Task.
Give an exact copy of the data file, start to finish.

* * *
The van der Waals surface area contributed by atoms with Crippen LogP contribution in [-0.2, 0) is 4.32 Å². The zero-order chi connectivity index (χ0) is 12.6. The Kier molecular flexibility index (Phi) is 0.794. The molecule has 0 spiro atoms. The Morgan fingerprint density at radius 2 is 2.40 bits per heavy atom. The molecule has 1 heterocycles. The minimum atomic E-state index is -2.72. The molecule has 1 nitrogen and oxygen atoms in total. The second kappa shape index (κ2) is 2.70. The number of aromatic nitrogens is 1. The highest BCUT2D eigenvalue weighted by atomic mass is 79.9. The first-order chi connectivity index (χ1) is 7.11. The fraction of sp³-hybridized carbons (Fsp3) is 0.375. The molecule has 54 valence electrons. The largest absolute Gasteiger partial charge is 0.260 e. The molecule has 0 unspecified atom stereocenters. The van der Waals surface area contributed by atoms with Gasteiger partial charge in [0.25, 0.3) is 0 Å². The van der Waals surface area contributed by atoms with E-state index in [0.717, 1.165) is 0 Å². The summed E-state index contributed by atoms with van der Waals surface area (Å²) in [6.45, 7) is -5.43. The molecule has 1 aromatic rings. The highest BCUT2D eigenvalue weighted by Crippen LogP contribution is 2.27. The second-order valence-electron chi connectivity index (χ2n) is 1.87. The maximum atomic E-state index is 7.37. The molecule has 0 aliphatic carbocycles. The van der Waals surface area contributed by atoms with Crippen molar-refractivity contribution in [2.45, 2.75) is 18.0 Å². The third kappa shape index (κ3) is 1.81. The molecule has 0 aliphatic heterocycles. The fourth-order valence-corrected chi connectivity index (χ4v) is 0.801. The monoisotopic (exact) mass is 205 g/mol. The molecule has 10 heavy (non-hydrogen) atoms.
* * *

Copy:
The van der Waals surface area contributed by atoms with Crippen LogP contribution in [-0.2, 0) is 4.32 Å². The zero-order chi connectivity index (χ0) is 12.6. The Kier molecular flexibility index (Phi) is 0.794. The molecule has 0 spiro atoms. The Morgan fingerprint density at radius 2 is 2.40 bits per heavy atom. The molecule has 1 heterocycles. The minimum atomic E-state index is -2.72. The molecule has 1 nitrogen and oxygen atoms in total. The second kappa shape index (κ2) is 2.70. The number of aromatic nitrogens is 1. The highest BCUT2D eigenvalue weighted by atomic mass is 79.9. The first-order chi connectivity index (χ1) is 7.11. The fraction of sp³-hybridized carbons (Fsp3) is 0.375. The molecule has 54 valence electrons. The largest absolute Gasteiger partial charge is 0.260 e. The molecule has 0 unspecified atom stereocenters. The van der Waals surface area contributed by atoms with Gasteiger partial charge in [0.25, 0.3) is 0 Å². The van der Waals surface area contributed by atoms with E-state index in [0.717, 1.165) is 0 Å². The summed E-state index contributed by atoms with van der Waals surface area (Å²) in [6.45, 7) is -5.43. The molecule has 1 aromatic rings. The highest BCUT2D eigenvalue weighted by Crippen LogP contribution is 2.27. The second-order valence-electron chi connectivity index (χ2n) is 1.87. The maximum atomic E-state index is 7.37. The molecule has 0 aliphatic carbocycles. The van der Waals surface area contributed by atoms with Crippen molar-refractivity contribution in [2.45, 2.75) is 18.0 Å². The third kappa shape index (κ3) is 1.81. The molecule has 0 aliphatic heterocycles. The fourth-order valence-corrected chi connectivity index (χ4v) is 0.801. The monoisotopic (exact) mass is 205 g/mol. The molecule has 10 heavy (non-hydrogen) atoms.